Angry Votes Suck

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800px-Prozac_pills.jpg The more anxious or angry you are about the political landscape the less likely you are to actually pay attention to the facts. This according to a new study in Political Psychology. While angry and anxious voters tune into the news more than more relaxed voters, they actually concentrate less effectively on the available information. Researchers from the Universities of Michigan and Texas conducted two experiments in the 2004 presidential campaigns in which people answered questions on a computer that either induced a specific emotional state or a control condition to reduce all emotional arousal. The first experiment found that anxious, angry and enthusiastic people claimed they were more interested than people in a controlled, relaxed setting, and that they would pay closer attention to the debates. However, all three emotional states led people to take less time looking for information that was available to them, with anxiety impacting attention the most. The second experiment suggested that typical campaign coverage can trigger powerful emotions which lead to hasty, uninformed decisions.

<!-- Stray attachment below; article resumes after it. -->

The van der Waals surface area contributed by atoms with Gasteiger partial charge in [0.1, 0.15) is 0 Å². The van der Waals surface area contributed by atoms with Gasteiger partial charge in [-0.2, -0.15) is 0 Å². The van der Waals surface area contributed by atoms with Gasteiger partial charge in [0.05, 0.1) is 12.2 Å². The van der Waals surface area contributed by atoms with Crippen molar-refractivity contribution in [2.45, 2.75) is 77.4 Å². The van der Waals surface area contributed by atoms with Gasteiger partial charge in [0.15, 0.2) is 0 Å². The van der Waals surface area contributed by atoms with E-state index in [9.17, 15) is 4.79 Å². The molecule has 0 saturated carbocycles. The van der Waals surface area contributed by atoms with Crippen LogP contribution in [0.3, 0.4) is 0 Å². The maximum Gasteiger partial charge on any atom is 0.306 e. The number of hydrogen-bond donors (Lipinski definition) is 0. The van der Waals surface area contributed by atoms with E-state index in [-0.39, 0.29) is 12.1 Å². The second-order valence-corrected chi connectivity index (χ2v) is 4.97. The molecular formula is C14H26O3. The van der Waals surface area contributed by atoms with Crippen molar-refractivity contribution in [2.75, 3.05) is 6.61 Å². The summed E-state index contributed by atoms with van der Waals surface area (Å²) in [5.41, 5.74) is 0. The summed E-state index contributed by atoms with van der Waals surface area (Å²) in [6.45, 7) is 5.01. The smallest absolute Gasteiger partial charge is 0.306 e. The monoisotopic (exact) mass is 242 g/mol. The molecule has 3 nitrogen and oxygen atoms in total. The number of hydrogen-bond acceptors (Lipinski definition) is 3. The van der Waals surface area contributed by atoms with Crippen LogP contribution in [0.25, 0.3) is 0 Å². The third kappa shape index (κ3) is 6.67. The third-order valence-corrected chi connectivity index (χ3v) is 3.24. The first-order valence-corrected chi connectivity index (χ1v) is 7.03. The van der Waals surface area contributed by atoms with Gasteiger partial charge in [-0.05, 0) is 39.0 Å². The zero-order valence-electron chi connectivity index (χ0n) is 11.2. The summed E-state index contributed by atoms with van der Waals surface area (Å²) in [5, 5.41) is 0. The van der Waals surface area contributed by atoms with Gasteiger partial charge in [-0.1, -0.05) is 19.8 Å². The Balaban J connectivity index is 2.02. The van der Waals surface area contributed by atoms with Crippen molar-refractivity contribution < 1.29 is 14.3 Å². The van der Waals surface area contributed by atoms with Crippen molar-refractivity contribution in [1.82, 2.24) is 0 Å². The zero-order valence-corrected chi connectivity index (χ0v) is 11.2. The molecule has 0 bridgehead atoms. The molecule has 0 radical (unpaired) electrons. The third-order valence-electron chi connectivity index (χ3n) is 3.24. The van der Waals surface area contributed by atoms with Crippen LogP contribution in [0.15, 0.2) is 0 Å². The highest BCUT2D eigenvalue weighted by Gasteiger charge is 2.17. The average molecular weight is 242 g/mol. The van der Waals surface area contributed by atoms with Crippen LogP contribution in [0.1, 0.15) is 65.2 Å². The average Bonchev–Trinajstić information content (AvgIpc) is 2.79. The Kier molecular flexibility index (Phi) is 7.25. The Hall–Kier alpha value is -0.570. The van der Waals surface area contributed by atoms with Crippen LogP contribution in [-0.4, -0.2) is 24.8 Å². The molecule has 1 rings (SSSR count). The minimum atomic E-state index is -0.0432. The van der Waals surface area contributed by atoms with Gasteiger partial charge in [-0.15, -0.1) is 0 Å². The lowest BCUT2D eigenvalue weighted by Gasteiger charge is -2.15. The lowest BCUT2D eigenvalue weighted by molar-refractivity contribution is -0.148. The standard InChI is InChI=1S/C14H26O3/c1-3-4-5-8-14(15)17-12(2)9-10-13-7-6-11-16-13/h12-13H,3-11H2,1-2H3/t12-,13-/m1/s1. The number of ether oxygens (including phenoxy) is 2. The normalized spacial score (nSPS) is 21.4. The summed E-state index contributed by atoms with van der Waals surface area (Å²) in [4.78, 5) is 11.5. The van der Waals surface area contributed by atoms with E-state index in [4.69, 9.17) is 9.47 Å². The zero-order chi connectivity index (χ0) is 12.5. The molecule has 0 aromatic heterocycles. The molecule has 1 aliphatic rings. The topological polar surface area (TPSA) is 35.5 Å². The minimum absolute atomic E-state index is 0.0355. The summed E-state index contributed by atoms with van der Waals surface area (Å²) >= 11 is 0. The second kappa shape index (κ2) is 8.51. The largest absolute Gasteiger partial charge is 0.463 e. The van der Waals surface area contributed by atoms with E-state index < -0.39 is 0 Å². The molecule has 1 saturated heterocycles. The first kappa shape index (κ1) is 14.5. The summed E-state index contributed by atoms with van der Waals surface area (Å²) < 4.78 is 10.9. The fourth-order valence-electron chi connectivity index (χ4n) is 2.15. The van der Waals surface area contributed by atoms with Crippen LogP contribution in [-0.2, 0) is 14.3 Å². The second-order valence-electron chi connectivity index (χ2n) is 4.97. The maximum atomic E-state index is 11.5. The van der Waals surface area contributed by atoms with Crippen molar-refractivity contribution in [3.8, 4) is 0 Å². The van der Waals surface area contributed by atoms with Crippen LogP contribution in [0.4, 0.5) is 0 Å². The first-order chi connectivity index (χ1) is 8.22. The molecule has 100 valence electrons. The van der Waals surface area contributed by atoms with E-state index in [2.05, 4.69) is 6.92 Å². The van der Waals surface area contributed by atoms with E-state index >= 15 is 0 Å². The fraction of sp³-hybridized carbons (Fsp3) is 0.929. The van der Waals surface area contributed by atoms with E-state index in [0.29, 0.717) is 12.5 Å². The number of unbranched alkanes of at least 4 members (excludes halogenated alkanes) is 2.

So, let’s get this straight… the news runs on emotion, which leads to bad judgment, which leads to bad leaders, which pisses us off, which fuels bad news…

Julia Whitty is Mother Jones’ environmental correspondent, lecturer, and 2008 winner of the Kiriyama Prize and the John Burroughs Medal Award.

HERE ARE THE FACTS:

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ONE MORE QUICK THING:

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As we wrote over the summer, traffic has been down at Mother Jones and a lot of sites with many people thinking news is less important now that Donald Trump is no longer president. But if you're reading this, you're not one of those people, and we're hoping we can rally support from folks like you who really get why our reporting matters right now. And that's how it's always worked: For 45 years now, a relatively small group of readers (compared to everyone we reach) who pitch in from time to time has allowed Mother Jones to do the type of journalism the moment demands and keep it free for everyone else.

Please pitch in with a donation during our fall fundraising drive if you can. We can't afford to come up short, and there's still a long way to go by November 5.

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